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26/11/2014 Comments (0) Views: 55690 Newspapers and magazine articles, Resources

Mary Mellon – The Woman Who Decided to Save the History of the Human Soul


In The Huffington Post

Huffington Post’s article about Mary Conover Mellon, the ”founding nurturer” of the of the Bollingen Foundation that published C. G. Jung’s Collected Works.

From the article:

Mary Conover Mellon was only 33 when she first heard a speech by Dr. Carl Jung, a pioneer in psychology and one of the great thinkers of the 20th century.

Her response at the time revealed not only her humility but also her courage to let intuition inspire her giving.

Though I don’t know what he means, this has something very much to do with me.

At that moment, she began to consider a new philanthropic direction – one that would result in the creation of the Bollingen Foundation (named after Jung’s home in Switzerland) and the publication of Jung’s collected works in English.

Of course, it helped that her husband was Paul Mellon, son and heir to the fortune amassed by Andrew Mellon, industrialist, investor and Secretary of the Treasury in three different administrations.

But if the money came from Paul, a man who was already a remarkable philanthropistin his own right (the National Gallery of Art in Washington owes its founding and much of its growth to the Mellon family), the leadership for Bollingen came from Mary.

Paul called her the „founding nurturer.”

As chronicled in William McGuire’s book Bollingen: An Adventure in Collecting the Past, she negotiated the project with Jung directly – as World War II shook the very roots of all assumptions about decency, democracy and the staying power of benevolent imagination.

The world is such a mess that it becomes all the more important to me to do what I can to keep alive and make available such works as yours, and those of others who can contribute real, scholarly and imaginative books about man, and the history of his soul.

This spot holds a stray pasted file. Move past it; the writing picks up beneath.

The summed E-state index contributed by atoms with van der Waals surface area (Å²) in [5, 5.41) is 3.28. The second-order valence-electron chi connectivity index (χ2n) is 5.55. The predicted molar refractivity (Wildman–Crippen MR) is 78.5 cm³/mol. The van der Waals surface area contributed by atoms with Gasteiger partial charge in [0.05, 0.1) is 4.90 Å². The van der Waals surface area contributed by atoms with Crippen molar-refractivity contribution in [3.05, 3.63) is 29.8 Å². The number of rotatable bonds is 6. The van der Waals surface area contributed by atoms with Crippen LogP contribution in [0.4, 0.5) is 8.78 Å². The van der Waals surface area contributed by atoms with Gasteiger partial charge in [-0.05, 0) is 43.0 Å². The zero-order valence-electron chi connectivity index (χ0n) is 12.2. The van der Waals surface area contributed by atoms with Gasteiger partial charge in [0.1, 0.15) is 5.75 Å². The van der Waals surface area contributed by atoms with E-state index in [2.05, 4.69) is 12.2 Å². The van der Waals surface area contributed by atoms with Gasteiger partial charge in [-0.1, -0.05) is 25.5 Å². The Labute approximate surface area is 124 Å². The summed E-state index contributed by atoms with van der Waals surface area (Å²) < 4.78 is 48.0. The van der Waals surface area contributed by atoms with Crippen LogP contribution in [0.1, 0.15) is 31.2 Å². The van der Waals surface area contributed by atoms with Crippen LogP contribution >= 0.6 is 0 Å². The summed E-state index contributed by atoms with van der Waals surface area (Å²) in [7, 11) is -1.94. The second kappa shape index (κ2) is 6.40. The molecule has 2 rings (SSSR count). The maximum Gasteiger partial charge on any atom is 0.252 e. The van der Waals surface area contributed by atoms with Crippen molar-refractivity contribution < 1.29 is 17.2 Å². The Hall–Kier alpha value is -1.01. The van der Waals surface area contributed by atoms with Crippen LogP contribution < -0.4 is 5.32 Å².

Read the whole paper at The Huffington Post

Mary Conover Mellon

Mary Conover Mellon

Mary Mellon he began reading Carl Jung’s work in 1934; in 1937 she and her husband were deeply impressed on hearing Jung speak to the Analytical Psychology Club in New York. ”Though I don’t know what he means,” Mary wrote after the lecture, ”this has something very much to do with me.” She conceived of a plan that would make the work of Jung available in English in a uniform edition.

The foundation established to achieve this publishing goal she called Bollingen, the name Jung had given to his personal retreat outside of Zurich, where Mary Mellon proposed the project to him on a visit in 1940. Although the Bollingen Foundation was greatly influenced from its beginning by an international network of Jungians with whom Mary had come into contact and never relinquished its commitment to the work of Jung – and to myth, symbol, the occult and the esoteric tradition – its interests also extended in other directions. As time went on, the foundation increasingly ventured into the scholarly disciplines of archeology, art history, literary history and criticism, literature in translation and cultural history. Mr. McGuire estimates that over the course of the foundation’s existence, about one-third of the books published were by Jung or Jungians, while fewer than 1 in 10 of the fellowships Bollingen awarded for study by scores of scholars went to Jungians.

Read more at The New York Times

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